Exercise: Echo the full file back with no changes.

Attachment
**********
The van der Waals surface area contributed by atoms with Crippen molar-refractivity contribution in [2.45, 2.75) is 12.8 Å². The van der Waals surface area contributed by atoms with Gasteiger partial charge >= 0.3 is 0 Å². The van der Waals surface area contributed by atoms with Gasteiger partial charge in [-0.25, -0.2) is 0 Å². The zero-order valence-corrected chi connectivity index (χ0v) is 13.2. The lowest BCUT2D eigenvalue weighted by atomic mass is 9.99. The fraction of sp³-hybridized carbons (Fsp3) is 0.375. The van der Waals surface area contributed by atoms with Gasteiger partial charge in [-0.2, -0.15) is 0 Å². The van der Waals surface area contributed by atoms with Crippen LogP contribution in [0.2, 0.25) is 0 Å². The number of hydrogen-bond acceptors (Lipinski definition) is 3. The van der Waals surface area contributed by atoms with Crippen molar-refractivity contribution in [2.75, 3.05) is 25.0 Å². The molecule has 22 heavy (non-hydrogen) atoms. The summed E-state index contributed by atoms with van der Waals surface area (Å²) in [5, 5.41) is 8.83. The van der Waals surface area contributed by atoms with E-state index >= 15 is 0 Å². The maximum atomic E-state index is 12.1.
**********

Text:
The van der Waals surface area contributed by atoms with Crippen molar-refractivity contribution in [2.45, 2.75) is 12.8 Å². The van der Waals surface area contributed by atoms with Gasteiger partial charge >= 0.3 is 0 Å². The van der Waals surface area contributed by atoms with Gasteiger partial charge in [-0.25, -0.2) is 0 Å². The zero-order valence-corrected chi connectivity index (χ0v) is 13.2. The lowest BCUT2D eigenvalue weighted by atomic mass is 9.99. The fraction of sp³-hybridized carbons (Fsp3) is 0.375. The van der Waals surface area contributed by atoms with Gasteiger partial charge in [-0.2, -0.15) is 0 Å². The van der Waals surface area contributed by atoms with Crippen LogP contribution in [0.2, 0.25) is 0 Å². The number of hydrogen-bond acceptors (Lipinski definition) is 3. The van der Waals surface area contributed by atoms with Crippen molar-refractivity contribution in [2.75, 3.05) is 25.0 Å². The molecule has 22 heavy (non-hydrogen) atoms. The summed E-state index contributed by atoms with van der Waals surface area (Å²) in [5, 5.41) is 8.83. The van der Waals surface area contributed by atoms with E-state index >= 15 is 0 Å². The maximum atomic E-state index is 12.1.